Tuesday, July 18, 2023

A glass jar is on it's side on a table. Coins are spilling out of it and are laying in front of it.

Charitable giving is crucial to maintaining the health of arts throughout our country. Key findings from the 2023 Giving USA Report, released last month, showed that an estimated $499.33 billion was given to charities in 2022. This represents a decrease of 10.5%, when adjusted for inflation, from 2021 giving levels. Specifically, when adjusted for inflation, giving to the arts, culture and humanities decreased 8.9%. 64% of charitable giving, or $319.04 billion, came from individuals, underscoring the importance of individual contributions to sectors such as the arts.

Total charitable giving has only fallen three times in the last 40 years, in current dollars. With economic uncertainty and high inflation rates likely to continue into next year, charitable giving, particularly in the form of small donations from individuals, could continue to decrease significantly. Therefore, lawmakers are working to strengthen the donor base by incentivizing small donations. In May 2023, H.R. 3435, the Charitable Act, was introduced in the House by Representatives Blake Moore (R-UT) and Chris Pappas (D-NH) to reinstate–and expand–the deduction for charitable contributions for individuals not itemizing on their tax returns. Senators Paul Lankford (R-OK) and Chris Coons (D-DE) introduced S.566, the Senate companion, earlier this year. The bill would allow taxpayers who do not itemize on their tax return a below-the-line deduction for charitable giving on federal income taxes, valued at up to one-third of the standard deduction (around $4,500 for an individual filer and around $9,000 for married joint filers).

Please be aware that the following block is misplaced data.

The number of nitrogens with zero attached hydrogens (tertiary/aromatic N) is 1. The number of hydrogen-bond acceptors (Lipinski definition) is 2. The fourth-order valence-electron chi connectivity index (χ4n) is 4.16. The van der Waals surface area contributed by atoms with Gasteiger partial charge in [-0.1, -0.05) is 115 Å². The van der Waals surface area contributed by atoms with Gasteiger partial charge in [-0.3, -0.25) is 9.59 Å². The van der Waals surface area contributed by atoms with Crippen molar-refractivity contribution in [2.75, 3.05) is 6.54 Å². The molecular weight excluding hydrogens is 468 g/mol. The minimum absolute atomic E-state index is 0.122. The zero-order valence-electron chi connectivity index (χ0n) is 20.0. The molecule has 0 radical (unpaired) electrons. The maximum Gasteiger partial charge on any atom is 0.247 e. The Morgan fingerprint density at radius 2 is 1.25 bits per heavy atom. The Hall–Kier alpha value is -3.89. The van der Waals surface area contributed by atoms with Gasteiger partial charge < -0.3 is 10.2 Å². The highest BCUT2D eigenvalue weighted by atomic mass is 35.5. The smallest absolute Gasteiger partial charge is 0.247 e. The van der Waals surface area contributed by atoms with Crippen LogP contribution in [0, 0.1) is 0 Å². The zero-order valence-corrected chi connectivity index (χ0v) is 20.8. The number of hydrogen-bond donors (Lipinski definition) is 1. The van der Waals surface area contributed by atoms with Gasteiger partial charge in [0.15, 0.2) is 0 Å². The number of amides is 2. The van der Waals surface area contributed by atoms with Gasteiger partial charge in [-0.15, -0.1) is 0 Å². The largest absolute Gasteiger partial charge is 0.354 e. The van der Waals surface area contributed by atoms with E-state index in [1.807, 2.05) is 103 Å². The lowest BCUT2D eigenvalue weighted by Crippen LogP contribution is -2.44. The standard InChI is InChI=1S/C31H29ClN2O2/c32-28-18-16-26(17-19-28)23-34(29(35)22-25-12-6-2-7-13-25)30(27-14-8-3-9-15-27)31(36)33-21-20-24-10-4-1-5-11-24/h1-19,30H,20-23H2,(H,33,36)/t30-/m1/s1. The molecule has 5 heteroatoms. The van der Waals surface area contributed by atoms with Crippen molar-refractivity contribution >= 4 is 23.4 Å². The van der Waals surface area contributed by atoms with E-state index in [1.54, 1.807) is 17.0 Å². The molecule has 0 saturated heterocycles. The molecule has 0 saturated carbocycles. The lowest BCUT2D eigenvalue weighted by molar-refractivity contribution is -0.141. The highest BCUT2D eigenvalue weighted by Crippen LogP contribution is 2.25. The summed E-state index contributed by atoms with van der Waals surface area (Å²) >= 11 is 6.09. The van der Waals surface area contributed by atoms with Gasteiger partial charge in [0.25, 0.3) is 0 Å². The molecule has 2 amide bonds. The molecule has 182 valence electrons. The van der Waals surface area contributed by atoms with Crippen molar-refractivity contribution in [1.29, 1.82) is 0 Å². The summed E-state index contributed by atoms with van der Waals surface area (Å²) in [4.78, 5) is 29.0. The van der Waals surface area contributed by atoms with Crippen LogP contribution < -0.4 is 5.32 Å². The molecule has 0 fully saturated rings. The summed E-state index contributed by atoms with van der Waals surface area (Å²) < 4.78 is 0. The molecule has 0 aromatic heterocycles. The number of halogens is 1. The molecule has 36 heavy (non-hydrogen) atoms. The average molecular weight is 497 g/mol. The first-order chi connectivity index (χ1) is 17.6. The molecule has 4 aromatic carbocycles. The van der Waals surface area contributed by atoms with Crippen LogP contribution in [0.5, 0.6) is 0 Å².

Contributions from individuals are oxygen for nonprofit arts and organizations, enabling them to make their cultural product accessible to the entire community. Even small fluctuations in this revenue stream can mean deficits for many organizations. The data make clear that the public believes in the value of the arts to their community. A public opinion poll conducted by Ipsos Public Affairs show 90% of Americans believes the arts improve quality of life, 86% believe they are important to local business and the economy, and 72% of Americans believe “the arts unify our communities regardless of age, race, and ethnicity”—a perspective observed across all demographic and economic categories. Economically, the arts have a similarly profound impact. According to U.S. Bureau of Economic Analysis, arts and cultural economic activity accounted for 4.4% of the GDP, or $1.02 trillion. Supporting individual charitable giving through the Charitable Act is vital to sustaining this growth and ensuring that the arts continue to benefit communities everywhere.